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Old 06-29-2009, 06:22 AM
 
Location: Melbourne, Australia
38 posts, read 266,562 times
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OK so I've booked my flight in to Los Angeles, I will be in the US for three months. What is the cheapest way to get around the US? I'm not saying I will travel these ways, I am just trying to get a basic picture and see if there's something I may have missed.

So far I have found Amtrak services to be decent and Southwest Airlines to have pretty cheap travel. I probably won't consider bus for much of my trip as I intend to travel from CA to NJ, down to FL (NC stopover) and then back to CA (TX stopover). Given I'm there for three months I will be on a pretty tight budget.

Also, accomodation. What would you guys recommend in Los Angeles? I will be there for a few days when I land, otherwise most other places I will be staying with mates. But where do you guys suggest I find accom? Here in Australia we use wotif for cheap accom, not sure if you guys have a similar site.

Anyway, any other friendly tips would really be appreciated!
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Old 06-29-2009, 09:47 AM
 
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I would say flying. I think people are surprised when they realize just how large the United States really is. You can drive for days from one end of the country to the other. If you can afford flying...fly.

From LA to New York to Florida to LA again is almost 11,500KM.
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Old 06-29-2009, 10:25 AM
 
Location: OKLAHOMA CITY
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dont take amtrak unless you want to stop every 5 minutes. between okc and fort worth the damn thing makes 5 stops. similar to wotif would be travelocity, expedia, and hotels.com.
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Old 06-29-2009, 11:09 AM
 
Location: Mission Viejo, CA
2,498 posts, read 10,290,235 times
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I would advise flying between cities that are a great distance apart such as Los Angeles to New York/New Jersey area. It would take a long time to drive and a train would take REALLY long (multiple days for both).

Within Los Angeles I recommend staying in the Hollywood area. It is the most central location for tourists who want to see stuff from movie studios, the Walk of Fame, Griffith Observatory, many tours depart from here, etc... Hollywood has 3 subway stations that can take you to some tourist attractions as well. You can get to downtown from Hollywood and it is a good base to get to the museums in the Miracle Mile, Beverly Hills, the Grove, shop Melrose Ave. in West Hollywood, the Getty Center (art), Exposition Park/Museums, etc... The beaches are going to most likely be day trips from Hollywood (which is more inland). In traffic, it is about one hour to the beaches. The most popular beaches for tourists are Santa Monica and Venice Beach. Both have distinctly different feels, but are close enough together. You might consider staying in Hollywood for part of your trip, and moving to a hotel at the beach for another part of your trip.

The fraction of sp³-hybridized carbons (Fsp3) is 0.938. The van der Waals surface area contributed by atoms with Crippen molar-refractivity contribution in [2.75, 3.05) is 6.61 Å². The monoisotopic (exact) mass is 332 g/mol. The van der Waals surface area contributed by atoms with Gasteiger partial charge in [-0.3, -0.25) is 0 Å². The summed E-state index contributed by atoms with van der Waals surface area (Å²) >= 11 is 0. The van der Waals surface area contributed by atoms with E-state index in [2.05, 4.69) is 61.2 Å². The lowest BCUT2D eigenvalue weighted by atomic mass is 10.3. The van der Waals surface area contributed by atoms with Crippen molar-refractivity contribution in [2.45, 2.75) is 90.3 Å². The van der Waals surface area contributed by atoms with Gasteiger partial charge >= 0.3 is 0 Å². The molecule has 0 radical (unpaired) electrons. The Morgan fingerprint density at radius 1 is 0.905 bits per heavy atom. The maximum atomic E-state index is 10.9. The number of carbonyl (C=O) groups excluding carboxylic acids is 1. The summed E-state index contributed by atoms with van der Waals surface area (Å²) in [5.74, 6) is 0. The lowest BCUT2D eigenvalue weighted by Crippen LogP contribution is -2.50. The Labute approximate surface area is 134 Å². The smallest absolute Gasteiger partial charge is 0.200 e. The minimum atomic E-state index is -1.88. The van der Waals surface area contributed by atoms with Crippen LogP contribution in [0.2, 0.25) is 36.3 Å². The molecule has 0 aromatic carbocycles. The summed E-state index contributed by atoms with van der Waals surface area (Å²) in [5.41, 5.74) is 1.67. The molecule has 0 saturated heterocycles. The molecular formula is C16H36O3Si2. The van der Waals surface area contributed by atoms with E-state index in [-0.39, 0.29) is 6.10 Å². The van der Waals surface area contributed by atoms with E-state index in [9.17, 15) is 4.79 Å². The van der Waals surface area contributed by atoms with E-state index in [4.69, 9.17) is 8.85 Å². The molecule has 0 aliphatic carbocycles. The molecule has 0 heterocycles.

It is recommended to have a rental car during a L.A. vacation, however many of the Australians that visit refuse to drive on our side of the road or don't have driver's licenses. Thus I have to ask you if you are renting a car or not in L.A.?? It is an important to know if this needs to be a public transit friendly trip?
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Old 06-29-2009, 11:47 AM
 
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To maximize your time and budget, while seeing things between destinations: Fly between regions, use trains within regions, use transit within the big cities, rent cars to get to specific destinations outside of big cities.
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Old 06-29-2009, 12:16 PM
 
2,414 posts, read 4,992,438 times
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Walk, its cheaper.
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Old 06-29-2009, 12:27 PM
 
Location: Victoria TX
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Three months is long enough to buy an old minivan and outfit it for sleeping. Resell it when you're ready to go home. It is very easy to buy a car in the US, your insurance might cost about $100 to $200, rates are much cheaper in rural areas. If you can sleep your van, you will save at least $30 a night, even if you have to pay for a camp spot, but its easy to camp just about anywhere free. Like WalMart parking lots, if it's only for a place to sleep at night. You can camp in proper campgrounds in National Forests, for about $8 per night. Buy all your cooking gear and mattress and blankets for almost nothing at thrift shops. If you want to spend several days in a city, park in a hospital parking garage. Most suburban hospitals have free parking, and there are always people coming and going all night, so you won't look suspicious.